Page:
"This meeting was hijacked," NBPA attorney Jeffrey Kessler said. "Something happened at their [owners] meeting. This is not the move where the owners were yesterday. We were making progress, as you heard.
"They came back, they came without the commissioner. They came with Paul Allen. We were told Paul Allen was here to express the views of the other members of the Board of Governors. And that view was: 'Our way or the highway.'
"That's what we were told. We were shocked. We went in there trying to negotiate, and they came in and said, 'You either accept 50-50 or we're done. And we won't discuss anything else.' "
Billy Hunter, the union's executive director, said he directed some of his statements in the meeting directly to Allen. "I asked Paul, 'Are you prepared to talk about the system? You've indicated that you've been sent or brought to deliver the message that 50-50 is where it is. But where do you stand on the system?' And Paul didn't respond. He was just in the room."
Silver and Holt were not available for rebuttal late Thursday. But both said that the owners' offer to the players -- at 47 percent in their official proposal, though 50 percent had been floated by both sides -- was summarily rejected by the union, not vice versa. And not scheduling more talks right away on Friday, Saturday or beyond was some sort of mutual backing-off.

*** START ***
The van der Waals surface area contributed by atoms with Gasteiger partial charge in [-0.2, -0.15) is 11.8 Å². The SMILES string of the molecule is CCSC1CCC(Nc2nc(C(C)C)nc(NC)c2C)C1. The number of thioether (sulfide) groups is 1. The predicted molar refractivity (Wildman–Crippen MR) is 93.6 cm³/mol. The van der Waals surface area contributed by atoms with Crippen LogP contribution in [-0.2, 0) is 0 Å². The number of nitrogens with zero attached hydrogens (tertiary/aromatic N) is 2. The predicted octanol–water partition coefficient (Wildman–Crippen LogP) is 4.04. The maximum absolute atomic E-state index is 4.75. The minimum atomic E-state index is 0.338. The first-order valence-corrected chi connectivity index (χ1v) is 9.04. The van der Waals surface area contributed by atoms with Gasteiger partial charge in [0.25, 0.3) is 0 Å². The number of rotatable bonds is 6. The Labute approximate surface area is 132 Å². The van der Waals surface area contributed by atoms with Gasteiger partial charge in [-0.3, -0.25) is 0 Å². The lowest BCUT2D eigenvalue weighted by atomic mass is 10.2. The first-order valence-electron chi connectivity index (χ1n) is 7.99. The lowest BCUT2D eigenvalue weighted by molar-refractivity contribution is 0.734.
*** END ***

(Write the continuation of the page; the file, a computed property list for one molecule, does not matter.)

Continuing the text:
Said Holt: "I think, at least from my point of view, that both sides, for lack of a better term, felt stuck. Again, if this had been at the start of negotiations or let's say in the middle of it ... but after 45 meetings, two years, what is it, 30, 40 hours [this week], you know, we've kind of worn each other out."
Silver made again the point he and Stern have made throughout the labor talks: The owners are seeking reductions in player compensation for relief, for example, the $300 million in combined losses in 2010-11, a season in which 22 of the league's 30 teams lost money.